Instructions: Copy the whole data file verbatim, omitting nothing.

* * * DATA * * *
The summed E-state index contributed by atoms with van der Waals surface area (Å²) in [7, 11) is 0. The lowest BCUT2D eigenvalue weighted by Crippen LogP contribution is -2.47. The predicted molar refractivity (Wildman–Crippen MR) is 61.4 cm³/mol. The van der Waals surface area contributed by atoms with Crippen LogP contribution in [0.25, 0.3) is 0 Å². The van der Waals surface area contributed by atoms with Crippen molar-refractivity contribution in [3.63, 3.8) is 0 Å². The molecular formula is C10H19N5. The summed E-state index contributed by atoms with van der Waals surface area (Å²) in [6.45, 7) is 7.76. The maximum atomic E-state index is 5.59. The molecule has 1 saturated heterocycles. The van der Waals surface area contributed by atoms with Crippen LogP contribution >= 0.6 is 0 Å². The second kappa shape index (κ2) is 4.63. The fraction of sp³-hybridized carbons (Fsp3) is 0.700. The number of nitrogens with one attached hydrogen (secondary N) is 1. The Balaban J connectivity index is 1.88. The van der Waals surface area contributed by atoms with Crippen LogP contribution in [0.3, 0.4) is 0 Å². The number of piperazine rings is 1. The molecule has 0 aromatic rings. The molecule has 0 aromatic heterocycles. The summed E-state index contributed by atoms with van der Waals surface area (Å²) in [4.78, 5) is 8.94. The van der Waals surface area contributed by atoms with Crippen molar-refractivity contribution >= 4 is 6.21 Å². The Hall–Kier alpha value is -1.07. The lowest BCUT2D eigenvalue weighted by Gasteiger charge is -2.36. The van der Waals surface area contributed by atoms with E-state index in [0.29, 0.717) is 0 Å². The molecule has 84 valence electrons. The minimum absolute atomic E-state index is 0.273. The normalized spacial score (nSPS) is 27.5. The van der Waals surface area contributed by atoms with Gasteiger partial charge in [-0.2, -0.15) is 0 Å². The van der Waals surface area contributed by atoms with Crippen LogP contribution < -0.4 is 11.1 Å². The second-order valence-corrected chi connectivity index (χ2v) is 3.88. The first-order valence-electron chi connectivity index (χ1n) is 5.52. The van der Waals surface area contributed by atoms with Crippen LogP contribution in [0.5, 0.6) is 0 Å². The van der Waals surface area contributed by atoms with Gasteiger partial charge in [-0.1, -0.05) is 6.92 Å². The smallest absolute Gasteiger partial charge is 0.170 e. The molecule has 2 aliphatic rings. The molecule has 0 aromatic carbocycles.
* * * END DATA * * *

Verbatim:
The summed E-state index contributed by atoms with van der Waals surface area (Å²) in [7, 11) is 0. The lowest BCUT2D eigenvalue weighted by Crippen LogP contribution is -2.47. The predicted molar refractivity (Wildman–Crippen MR) is 61.4 cm³/mol. The van der Waals surface area contributed by atoms with Crippen LogP contribution in [0.25, 0.3) is 0 Å². The van der Waals surface area contributed by atoms with Crippen molar-refractivity contribution in [3.63, 3.8) is 0 Å². The molecular formula is C10H19N5. The summed E-state index contributed by atoms with van der Waals surface area (Å²) in [6.45, 7) is 7.76. The maximum atomic E-state index is 5.59. The molecule has 1 saturated heterocycles. The van der Waals surface area contributed by atoms with Crippen LogP contribution >= 0.6 is 0 Å². The second kappa shape index (κ2) is 4.63. The fraction of sp³-hybridized carbons (Fsp3) is 0.700. The number of nitrogens with one attached hydrogen (secondary N) is 1. The Balaban J connectivity index is 1.88. The van der Waals surface area contributed by atoms with Crippen LogP contribution in [0.3, 0.4) is 0 Å². The number of piperazine rings is 1. The molecule has 0 aromatic rings. The molecule has 0 aromatic heterocycles. The summed E-state index contributed by atoms with van der Waals surface area (Å²) in [4.78, 5) is 8.94. The van der Waals surface area contributed by atoms with Crippen molar-refractivity contribution >= 4 is 6.21 Å². The Hall–Kier alpha value is -1.07. The lowest BCUT2D eigenvalue weighted by Gasteiger charge is -2.36. The van der Waals surface area contributed by atoms with E-state index in [0.29, 0.717) is 0 Å². The molecule has 84 valence electrons. The minimum absolute atomic E-state index is 0.273. The normalized spacial score (nSPS) is 27.5. The van der Waals surface area contributed by atoms with Gasteiger partial charge in [-0.2, -0.15) is 0 Å². The van der Waals surface area contributed by atoms with Crippen LogP contribution < -0.4 is 11.1 Å². The second-order valence-corrected chi connectivity index (χ2v) is 3.88. The first-order valence-electron chi connectivity index (χ1n) is 5.52. The van der Waals surface area contributed by atoms with Crippen LogP contribution in [0.5, 0.6) is 0 Å². The van der Waals surface area contributed by atoms with Gasteiger partial charge in [-0.1, -0.05) is 6.92 Å². The smallest absolute Gasteiger partial charge is 0.170 e. The molecule has 2 aliphatic rings. The molecule has 0 aromatic carbocycles.